Correction: Bird Flu story
17 Apr 2015 at 3:24pm
ST. PAUL, Minn. (AP) ? In a story April 16 about bird flu, The Associated Press reported erroneously that recent outbreaks had led to the death of more than 2.5 million turkeys and chickens. The correct figure at the time was more than 2.4 million, and not all the birds slated to be euthanized had been.
Thank God for Peanut Butter and Jelly Day
17 Apr 2015 at 2:57pm
Kaylyn Sigman is a high school senior with big plans. A star soccer player from a poor rural Appalachian Ohio community who loves calculus and creative writing, she's college-bound this fall and dreams of becoming a middle school special education teacher. Kaylyn's overcome a lot to arrive where she is today. Her parents' relationship was rocky...
Breastfeeding could keep new moms tobacco free
17 Apr 2015 at 2:47pm
Seventy percent of moms-to-be who quit smoking during pregnancy pick it up again within the first year after childbirth, but breastfeeding could reduce that statistic, according to a new study. "Breastfeeding seems to be a protective factor against increases in smoking after childbirth, so interventions should educate women about breastfeeding to maximize effectiveness," says Shannon Shisler of the State University of New York at Buffalo. Of new moms who relapse, 67 percent revisit the habit just three months after their children are born and 90 percent resume by six months, according to the study, which was published in the journal Nicotine and Tobacco Research. "Although women decreased their tobacco consumption across their pregnancy, by nine months postpartum they had substantially increased their smoking," says Shisler, who adds that at this point they went back to smoking more than half of the cigarettes they smoke per day before conceiving.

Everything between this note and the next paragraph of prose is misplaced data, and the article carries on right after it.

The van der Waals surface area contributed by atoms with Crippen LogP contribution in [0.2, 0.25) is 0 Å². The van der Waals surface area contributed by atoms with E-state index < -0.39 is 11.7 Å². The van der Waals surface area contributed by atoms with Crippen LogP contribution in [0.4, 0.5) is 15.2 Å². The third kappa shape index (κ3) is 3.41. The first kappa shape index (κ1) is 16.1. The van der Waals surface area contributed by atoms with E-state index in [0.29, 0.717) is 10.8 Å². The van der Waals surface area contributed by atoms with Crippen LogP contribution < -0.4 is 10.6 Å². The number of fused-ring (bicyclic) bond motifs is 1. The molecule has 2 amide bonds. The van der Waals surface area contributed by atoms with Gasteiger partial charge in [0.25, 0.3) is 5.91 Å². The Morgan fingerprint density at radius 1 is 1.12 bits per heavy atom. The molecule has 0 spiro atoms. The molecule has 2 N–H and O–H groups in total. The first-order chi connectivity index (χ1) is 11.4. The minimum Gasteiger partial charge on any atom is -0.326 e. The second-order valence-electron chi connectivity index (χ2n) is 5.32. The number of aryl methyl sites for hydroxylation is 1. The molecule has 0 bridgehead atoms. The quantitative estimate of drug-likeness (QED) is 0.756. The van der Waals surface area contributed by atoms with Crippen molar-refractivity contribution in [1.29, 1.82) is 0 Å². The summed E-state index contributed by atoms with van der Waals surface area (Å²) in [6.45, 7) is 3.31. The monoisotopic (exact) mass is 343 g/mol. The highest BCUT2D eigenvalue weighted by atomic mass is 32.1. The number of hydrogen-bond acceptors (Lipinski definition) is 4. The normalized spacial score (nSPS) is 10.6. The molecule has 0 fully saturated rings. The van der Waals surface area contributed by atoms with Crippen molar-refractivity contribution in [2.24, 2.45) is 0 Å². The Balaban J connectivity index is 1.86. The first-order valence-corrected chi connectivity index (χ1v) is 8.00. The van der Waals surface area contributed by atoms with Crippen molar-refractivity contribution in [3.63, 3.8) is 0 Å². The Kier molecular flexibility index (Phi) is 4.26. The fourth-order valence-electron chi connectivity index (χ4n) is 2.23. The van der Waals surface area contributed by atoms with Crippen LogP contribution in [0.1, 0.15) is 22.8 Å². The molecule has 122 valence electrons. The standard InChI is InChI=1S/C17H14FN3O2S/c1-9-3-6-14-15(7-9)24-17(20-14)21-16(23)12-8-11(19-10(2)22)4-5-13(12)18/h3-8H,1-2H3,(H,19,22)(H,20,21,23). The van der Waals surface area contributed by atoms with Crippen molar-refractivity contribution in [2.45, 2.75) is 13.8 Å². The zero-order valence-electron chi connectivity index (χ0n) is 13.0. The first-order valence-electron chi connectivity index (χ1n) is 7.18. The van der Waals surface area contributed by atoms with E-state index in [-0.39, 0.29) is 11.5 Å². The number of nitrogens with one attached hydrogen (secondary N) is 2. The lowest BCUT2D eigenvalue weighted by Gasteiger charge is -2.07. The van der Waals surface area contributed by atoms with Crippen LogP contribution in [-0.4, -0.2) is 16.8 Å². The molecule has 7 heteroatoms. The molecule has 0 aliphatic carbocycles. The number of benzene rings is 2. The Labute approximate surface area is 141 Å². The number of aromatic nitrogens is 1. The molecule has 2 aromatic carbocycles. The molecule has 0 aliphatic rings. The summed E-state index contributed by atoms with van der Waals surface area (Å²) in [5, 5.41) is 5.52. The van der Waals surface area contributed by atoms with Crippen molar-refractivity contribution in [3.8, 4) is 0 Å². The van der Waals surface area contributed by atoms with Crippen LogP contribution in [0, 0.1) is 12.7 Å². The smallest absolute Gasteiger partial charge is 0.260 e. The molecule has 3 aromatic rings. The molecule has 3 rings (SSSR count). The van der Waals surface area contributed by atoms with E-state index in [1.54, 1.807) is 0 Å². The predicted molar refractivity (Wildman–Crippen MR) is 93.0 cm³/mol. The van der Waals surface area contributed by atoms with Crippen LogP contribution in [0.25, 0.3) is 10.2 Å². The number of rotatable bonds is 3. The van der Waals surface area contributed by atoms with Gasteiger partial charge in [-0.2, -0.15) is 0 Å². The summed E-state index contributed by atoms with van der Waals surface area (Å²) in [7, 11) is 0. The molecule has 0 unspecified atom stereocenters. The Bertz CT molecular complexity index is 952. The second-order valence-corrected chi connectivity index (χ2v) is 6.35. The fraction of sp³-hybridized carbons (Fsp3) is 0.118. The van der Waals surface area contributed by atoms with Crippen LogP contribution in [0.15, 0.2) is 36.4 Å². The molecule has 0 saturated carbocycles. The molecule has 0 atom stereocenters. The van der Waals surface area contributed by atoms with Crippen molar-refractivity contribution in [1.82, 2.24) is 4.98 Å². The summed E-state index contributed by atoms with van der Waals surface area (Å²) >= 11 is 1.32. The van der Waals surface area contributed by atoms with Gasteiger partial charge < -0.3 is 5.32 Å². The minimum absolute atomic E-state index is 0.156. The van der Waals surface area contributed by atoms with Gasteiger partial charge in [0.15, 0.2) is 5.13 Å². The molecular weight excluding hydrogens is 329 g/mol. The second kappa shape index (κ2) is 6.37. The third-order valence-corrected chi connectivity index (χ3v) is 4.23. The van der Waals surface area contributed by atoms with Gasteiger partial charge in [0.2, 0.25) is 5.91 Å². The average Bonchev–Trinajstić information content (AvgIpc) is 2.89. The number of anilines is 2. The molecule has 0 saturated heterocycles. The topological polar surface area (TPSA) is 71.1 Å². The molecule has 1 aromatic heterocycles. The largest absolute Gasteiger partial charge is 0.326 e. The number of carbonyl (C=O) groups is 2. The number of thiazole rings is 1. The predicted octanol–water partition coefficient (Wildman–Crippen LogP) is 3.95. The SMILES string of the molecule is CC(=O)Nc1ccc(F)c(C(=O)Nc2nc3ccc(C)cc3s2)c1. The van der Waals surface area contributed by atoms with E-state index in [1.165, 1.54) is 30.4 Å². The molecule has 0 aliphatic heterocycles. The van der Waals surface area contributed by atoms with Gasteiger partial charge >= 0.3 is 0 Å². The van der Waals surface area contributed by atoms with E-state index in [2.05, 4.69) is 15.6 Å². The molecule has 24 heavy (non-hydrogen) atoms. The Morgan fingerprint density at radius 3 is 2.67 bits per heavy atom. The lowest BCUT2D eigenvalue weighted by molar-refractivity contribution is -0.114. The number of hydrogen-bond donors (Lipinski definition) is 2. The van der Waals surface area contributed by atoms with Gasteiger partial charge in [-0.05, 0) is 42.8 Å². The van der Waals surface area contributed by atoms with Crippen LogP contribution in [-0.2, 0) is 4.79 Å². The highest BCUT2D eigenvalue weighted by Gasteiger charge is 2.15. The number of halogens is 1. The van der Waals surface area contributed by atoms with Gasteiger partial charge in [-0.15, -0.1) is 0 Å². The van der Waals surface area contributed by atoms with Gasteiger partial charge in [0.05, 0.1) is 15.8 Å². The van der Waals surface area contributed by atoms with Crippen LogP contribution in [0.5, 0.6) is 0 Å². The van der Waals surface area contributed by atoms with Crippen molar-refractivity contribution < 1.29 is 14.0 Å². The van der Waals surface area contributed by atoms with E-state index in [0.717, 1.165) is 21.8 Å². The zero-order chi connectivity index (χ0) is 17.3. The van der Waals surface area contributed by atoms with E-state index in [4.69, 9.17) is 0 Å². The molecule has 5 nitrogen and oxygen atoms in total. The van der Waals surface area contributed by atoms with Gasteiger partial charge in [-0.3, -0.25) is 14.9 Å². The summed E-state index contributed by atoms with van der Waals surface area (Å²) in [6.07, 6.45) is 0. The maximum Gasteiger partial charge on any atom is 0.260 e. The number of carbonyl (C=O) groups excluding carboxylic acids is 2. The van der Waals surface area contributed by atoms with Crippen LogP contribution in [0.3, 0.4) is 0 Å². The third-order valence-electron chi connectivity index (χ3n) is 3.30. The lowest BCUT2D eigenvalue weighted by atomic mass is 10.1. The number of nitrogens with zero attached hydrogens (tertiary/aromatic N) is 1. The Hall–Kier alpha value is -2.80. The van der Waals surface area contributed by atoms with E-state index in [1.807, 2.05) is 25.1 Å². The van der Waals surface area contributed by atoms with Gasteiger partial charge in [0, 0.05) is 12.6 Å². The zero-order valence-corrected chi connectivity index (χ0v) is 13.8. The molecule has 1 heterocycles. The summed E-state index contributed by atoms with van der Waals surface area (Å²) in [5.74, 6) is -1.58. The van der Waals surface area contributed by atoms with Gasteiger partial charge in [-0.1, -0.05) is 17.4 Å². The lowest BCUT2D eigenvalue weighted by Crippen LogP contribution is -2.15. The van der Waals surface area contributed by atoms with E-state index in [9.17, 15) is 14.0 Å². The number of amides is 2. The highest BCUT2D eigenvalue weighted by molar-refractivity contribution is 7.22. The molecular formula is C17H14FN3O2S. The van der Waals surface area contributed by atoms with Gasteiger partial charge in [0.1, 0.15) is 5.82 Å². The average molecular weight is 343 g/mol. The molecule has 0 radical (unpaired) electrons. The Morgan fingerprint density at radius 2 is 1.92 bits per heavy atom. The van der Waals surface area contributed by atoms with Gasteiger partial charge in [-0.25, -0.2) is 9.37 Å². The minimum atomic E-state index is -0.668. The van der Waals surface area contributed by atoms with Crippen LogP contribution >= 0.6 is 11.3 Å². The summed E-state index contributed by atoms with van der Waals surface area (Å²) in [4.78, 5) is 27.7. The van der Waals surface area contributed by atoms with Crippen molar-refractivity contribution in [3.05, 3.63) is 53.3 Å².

California declares end to measles outbreak
17 Apr 2015 at 2:31pm
Public health authorities in California announced Friday the end of a measles outbreak that has struck at least 131 people since it was declared in December. No new measles cases have been reported for two 21-day incubation periods, the California Department of Public Health (CDPH) said in a statement. "We are pleased this outbreak is over," said CDPH director Karen Smith, who nevertheless warned that it could reappear in the state at any time. Nationwide, 159 cases of measles have been reported since January 1 in 18 states and the District of Columbia, the federal Centers for Disease Control says.